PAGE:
But in too many places, in too many ways, the region’s foundations are sinking into the sand. The new and dynamic Middle East that I have seen needs firmer ground if it is to take root and grow everywhere.
This wasn’t just two weeks before Egypt’s first day of rage–Hillary said this THE day before Ben Ali fled Tunisia.
That’s our Hillary–we can add cassandra-in-chief to the list of her titles.
Another key theme of Hillary’s work on behalf of women and girls emerges in Lemmon’s piece:
“This is a big deal for American values and for American foreign policy and our interests, but it is also a big deal for our security,” she told NEWSWEEK. “Because where women are disempowered and dehumanized, you are more likely to see not just antidemocratic forces, but extremism that leads to security challenges for us.”
Hillary has been saying this all along, of course:
Exhibit A: “What we are learning around the world is that if women are healthy and educated, their families will flourish. If women are free from violence, their families will flourish. If women have a chance to work and earn as full and equal partners in society, their families will flourish. And when families flourish, communities and nations do as well.” –First Lady HRC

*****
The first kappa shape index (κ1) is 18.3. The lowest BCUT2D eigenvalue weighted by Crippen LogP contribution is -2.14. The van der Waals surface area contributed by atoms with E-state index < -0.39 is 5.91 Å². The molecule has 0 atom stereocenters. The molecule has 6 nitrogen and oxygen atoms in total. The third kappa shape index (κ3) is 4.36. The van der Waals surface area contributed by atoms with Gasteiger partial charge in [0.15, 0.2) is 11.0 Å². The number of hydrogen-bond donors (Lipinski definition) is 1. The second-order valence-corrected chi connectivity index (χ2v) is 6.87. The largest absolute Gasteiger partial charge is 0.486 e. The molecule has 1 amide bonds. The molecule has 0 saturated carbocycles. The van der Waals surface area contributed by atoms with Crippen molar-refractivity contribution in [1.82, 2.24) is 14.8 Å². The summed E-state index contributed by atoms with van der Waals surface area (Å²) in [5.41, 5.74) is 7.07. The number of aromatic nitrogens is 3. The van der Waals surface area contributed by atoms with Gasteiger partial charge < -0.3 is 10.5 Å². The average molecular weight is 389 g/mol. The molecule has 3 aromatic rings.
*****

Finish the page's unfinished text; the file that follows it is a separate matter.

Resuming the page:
Exhibit B: “the role and rights of women in today’s world is a critical core concern of foreign policy — it *is* national security.” –SecState HRC
Theresa Loar–who helped Hillary organize the Beijing delegation in 1995–tells Newsweek that she (Loar) got a call from the National Security Council after Hillary expressed interest in speaking at the conference. The NSC told Loar that her job was to make sure Hillary doesn’t go to China. Loar says her reaction at the time was to think “my job is to make sure it’s a rip-roaring success—and guess who is going to succeed?”
And, succeed Hillary did. Hillary’s 1995 speech was a call for all women to assume our rightful places in society and our political voices. When Kirsten Gillibrand took Hillary’s old Senate seat, I remember her describing Hillary’s speech as the clarion call that helped inspire her to become more politically involved. Similarly, the current Newsweek piece describes how Mu Sochua, a prominent Cambodian opposition leader, decided to enter politics the day she met Hillary in Beijing and heard her give that speech.
Theresa Loar also had this to say:
“I honestly think Hillary Clinton wakes up every day thinking about how to improve the lives of women and girls. And I don’t know another world leader who is doing that.”